The California Attorney General’s office began enforcing the California Consumer Privacy Act (CCPA) on July 1. Lenders operating outside California need to pay attention because they may be subject to the CCPA if their borrowers are in California. Below are tips to help understand California’s new privacy rights and how to comply with the CCPA.
The CCPA created a wholesale change in how to view privacy. No longer just limited to data breaches and data protection, privacy is now determined by who owns and controls a consumer’s data. The CCPA gives California consumers four new privacy rights: to know what information is being collected, shared or sold, and to obtain a copy of it; to delete their personal information; to opt out of the selling their personal information; and nondiscrimination for exercising their rights. In compliance terms, lenders must provide new disclosures concerning these rights, enhance their customer service to acknowledge and respond to consumer requests, and update their technology to provide website access for consumers exercising their rights.
Compounding the compliance burden, Attorney General Xavier Becerra released implementing regulations last month, which impact how lenders comply with the CCPA.
While the CCPA exempts personal information collected, processed or sold, pursuant to the Gramm-Leach-Bliley Act (GLBA), the scope of the carve-out is undefined. For example, the CCPA defines “personal information” more expansively than the GLBA. In addition, a lender cannot always determine if the information is subject to the GLBA exemption until it is collected, requiring lenders to provide potential borrowers with disclosures of their CCPA rights before collecting any financial information.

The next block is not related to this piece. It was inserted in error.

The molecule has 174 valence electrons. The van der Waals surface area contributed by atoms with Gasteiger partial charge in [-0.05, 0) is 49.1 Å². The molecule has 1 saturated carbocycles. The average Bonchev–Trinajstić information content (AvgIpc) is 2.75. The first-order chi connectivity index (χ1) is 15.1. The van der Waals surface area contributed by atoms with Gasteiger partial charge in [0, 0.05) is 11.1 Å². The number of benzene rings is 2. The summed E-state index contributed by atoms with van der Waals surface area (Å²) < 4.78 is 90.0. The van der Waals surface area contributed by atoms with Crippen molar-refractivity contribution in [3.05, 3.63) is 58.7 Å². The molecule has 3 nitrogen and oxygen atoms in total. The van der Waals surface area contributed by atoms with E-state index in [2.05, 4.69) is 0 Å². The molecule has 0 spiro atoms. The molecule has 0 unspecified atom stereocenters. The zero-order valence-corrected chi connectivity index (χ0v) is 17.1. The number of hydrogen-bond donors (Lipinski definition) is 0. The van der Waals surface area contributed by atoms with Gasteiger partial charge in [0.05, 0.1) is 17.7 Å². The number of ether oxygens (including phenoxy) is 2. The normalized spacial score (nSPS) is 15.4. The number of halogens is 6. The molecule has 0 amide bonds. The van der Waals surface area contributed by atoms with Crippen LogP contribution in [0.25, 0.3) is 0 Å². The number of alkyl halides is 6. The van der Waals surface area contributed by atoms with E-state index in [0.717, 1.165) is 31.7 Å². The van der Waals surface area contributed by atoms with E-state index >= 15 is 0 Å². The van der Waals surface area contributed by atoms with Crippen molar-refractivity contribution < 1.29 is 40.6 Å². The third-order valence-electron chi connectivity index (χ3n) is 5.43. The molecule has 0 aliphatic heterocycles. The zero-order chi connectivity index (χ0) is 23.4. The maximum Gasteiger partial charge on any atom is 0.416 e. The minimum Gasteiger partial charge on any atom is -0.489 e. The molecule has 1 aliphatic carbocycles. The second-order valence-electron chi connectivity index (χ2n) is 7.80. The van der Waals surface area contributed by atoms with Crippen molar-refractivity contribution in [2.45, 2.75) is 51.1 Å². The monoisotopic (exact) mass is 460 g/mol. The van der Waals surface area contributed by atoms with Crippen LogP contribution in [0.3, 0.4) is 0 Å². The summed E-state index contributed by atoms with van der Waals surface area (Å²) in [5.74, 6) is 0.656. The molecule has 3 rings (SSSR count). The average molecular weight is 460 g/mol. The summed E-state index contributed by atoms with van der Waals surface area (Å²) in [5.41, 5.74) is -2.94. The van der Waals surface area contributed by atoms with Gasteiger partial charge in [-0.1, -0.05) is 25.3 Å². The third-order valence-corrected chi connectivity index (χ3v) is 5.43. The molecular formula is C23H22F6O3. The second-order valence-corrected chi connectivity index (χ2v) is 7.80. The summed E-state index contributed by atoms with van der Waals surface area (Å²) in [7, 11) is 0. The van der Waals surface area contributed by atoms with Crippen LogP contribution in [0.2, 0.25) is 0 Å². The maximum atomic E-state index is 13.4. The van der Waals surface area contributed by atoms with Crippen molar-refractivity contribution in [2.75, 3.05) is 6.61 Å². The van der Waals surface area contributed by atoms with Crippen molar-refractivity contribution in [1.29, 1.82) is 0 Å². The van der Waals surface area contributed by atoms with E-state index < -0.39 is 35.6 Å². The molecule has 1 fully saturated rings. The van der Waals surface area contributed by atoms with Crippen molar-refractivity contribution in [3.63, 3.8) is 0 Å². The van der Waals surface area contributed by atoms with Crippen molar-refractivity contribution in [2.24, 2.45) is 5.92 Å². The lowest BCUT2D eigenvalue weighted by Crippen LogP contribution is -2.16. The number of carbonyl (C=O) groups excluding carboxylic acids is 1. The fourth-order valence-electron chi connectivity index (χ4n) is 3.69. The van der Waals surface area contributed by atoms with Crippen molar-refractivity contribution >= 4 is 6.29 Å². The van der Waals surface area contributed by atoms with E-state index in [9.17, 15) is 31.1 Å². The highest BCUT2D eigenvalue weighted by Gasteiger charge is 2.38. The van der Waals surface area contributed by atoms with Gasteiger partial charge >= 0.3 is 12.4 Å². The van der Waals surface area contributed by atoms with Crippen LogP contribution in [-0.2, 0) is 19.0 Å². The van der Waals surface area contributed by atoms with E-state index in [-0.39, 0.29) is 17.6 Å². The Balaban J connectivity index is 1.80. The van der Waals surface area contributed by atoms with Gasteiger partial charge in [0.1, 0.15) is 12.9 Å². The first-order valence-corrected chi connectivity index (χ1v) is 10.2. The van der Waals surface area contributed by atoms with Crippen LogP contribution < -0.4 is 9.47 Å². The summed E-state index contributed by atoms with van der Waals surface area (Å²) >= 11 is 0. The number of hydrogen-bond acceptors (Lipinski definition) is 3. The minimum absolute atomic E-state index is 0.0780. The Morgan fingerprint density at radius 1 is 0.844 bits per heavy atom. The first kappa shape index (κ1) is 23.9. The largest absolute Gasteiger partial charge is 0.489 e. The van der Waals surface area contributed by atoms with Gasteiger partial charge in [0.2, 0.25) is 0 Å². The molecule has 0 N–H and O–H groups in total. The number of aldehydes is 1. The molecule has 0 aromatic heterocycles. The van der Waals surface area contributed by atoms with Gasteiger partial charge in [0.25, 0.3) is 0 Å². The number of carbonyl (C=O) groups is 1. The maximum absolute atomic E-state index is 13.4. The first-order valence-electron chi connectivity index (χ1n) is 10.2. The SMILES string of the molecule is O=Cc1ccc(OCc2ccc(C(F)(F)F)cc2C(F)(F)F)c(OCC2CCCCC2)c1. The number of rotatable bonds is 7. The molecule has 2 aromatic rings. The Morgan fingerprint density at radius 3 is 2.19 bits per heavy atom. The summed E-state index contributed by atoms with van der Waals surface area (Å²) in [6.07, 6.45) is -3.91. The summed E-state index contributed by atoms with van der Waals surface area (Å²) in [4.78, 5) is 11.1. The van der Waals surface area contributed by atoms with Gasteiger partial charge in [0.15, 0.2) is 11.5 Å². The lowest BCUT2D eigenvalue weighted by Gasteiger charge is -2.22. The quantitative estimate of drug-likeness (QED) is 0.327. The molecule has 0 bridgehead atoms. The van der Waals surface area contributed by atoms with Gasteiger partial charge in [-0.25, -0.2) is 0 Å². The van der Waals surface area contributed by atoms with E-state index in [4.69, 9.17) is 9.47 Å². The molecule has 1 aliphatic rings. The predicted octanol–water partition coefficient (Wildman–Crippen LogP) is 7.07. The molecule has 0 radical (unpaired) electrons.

To comply with the CCPA and minimize liability, lenders should act now. First, identify, track and map consumer data. Second, determine what data is retained, the purpose for collecting and retaining it, and where and how it is stored. Third, update policies and procedures to identify what is collected, why it is collected, how it is used, and with whom it is shared. Finally, enhance employee training.
Lenders with operations outside of California will also need to comply. The CCPA protects anyone who lives in the state at least half the time. If you are a regional finance company operating in the Southeast who purchases a contract financing a Louisiana car purchase, and the borrower moves to Los Angeles, you may be subject to the CCPA.
Lenders rolling the dice on whether their customers will move to California need to weigh their risk exposure in three areas: attorney general enforcement actions, civil penalties and consumer data-breach lawsuits. Although there is generally no private right of action under the CCPA, lenders may face exposure under California’s law on unfair and deceptive trade practice. Combine the risks with collateral that has wheels, and lenders should be ready to comply with the CCPA as its reach drives around the country.
Sanford Shatz is of Counsel in McGlinchey’s Irvine office. He has litigated cases involving commercial law, real estate, and consumer financial services, and offered regulatory and compliance advice to clients throughout the country for 30 years.
Paul Lysobey is an associate practicing in McGlinchey’s Cleveland office in the firm’s Consumer Financial Services Compliance group, focusing on auto finance, privacy and data security.
Editors Note: This feature first appeared in the July issue of Auto Finance News, available now.
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